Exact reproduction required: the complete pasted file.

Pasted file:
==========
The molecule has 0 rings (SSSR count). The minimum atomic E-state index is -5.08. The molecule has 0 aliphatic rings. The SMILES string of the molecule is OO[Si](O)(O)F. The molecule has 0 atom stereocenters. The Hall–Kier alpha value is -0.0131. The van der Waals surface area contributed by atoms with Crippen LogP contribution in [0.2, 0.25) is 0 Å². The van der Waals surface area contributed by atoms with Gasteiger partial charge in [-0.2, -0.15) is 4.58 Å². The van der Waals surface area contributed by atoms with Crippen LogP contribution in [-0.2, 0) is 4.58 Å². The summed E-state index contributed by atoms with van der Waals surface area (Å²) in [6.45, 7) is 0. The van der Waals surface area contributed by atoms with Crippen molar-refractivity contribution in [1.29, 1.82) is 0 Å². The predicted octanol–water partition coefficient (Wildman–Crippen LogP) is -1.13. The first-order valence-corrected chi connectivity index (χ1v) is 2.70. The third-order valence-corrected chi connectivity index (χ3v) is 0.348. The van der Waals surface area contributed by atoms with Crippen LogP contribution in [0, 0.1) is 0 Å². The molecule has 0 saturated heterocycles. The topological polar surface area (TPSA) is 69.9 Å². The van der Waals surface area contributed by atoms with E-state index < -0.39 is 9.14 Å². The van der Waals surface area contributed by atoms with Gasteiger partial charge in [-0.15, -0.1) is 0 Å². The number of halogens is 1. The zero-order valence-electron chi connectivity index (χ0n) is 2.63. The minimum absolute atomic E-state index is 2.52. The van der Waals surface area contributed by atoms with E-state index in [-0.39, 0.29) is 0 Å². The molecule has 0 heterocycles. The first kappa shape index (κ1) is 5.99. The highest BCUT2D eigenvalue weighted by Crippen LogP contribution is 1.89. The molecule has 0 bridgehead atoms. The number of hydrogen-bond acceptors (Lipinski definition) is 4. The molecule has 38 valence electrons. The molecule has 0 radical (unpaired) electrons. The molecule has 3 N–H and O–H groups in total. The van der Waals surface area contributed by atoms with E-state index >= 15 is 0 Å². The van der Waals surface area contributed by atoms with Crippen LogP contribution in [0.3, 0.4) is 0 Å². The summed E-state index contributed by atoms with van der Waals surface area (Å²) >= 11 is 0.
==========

The molecule has 0 rings (SSSR count). The minimum atomic E-state index is -5.08. The molecule has 0 aliphatic rings. The SMILES string of the molecule is OO[Si](O)(O)F. The molecule has 0 atom stereocenters. The Hall–Kier alpha value is -0.0131. The van der Waals surface area contributed by atoms with Crippen LogP contribution in [0.2, 0.25) is 0 Å². The van der Waals surface area contributed by atoms with Gasteiger partial charge in [-0.2, -0.15) is 4.58 Å². The van der Waals surface area contributed by atoms with Crippen LogP contribution in [-0.2, 0) is 4.58 Å². The summed E-state index contributed by atoms with van der Waals surface area (Å²) in [6.45, 7) is 0. The van der Waals surface area contributed by atoms with Crippen molar-refractivity contribution in [1.29, 1.82) is 0 Å². The predicted octanol–water partition coefficient (Wildman–Crippen LogP) is -1.13. The first-order valence-corrected chi connectivity index (χ1v) is 2.70. The third-order valence-corrected chi connectivity index (χ3v) is 0.348. The van der Waals surface area contributed by atoms with Crippen LogP contribution in [0, 0.1) is 0 Å². The molecule has 0 saturated heterocycles. The topological polar surface area (TPSA) is 69.9 Å². The van der Waals surface area contributed by atoms with E-state index < -0.39 is 9.14 Å². The van der Waals surface area contributed by atoms with Gasteiger partial charge in [-0.15, -0.1) is 0 Å². The number of halogens is 1. The zero-order valence-electron chi connectivity index (χ0n) is 2.63. The minimum absolute atomic E-state index is 2.52. The van der Waals surface area contributed by atoms with E-state index in [-0.39, 0.29) is 0 Å². The molecule has 0 heterocycles. The first kappa shape index (κ1) is 5.99. The highest BCUT2D eigenvalue weighted by Crippen LogP contribution is 1.89. The molecule has 0 bridgehead atoms. The number of hydrogen-bond acceptors (Lipinski definition) is 4. The molecule has 38 valence electrons. The molecule has 0 radical (unpaired) electrons. The molecule has 3 N–H and O–H groups in total. The van der Waals surface area contributed by atoms with E-state index >= 15 is 0 Å². The van der Waals surface area contributed by atoms with Crippen LogP contribution in [0.3, 0.4) is 0 Å². The summed E-state index contributed by atoms with van der Waals surface area (Å²) >= 11 is 0.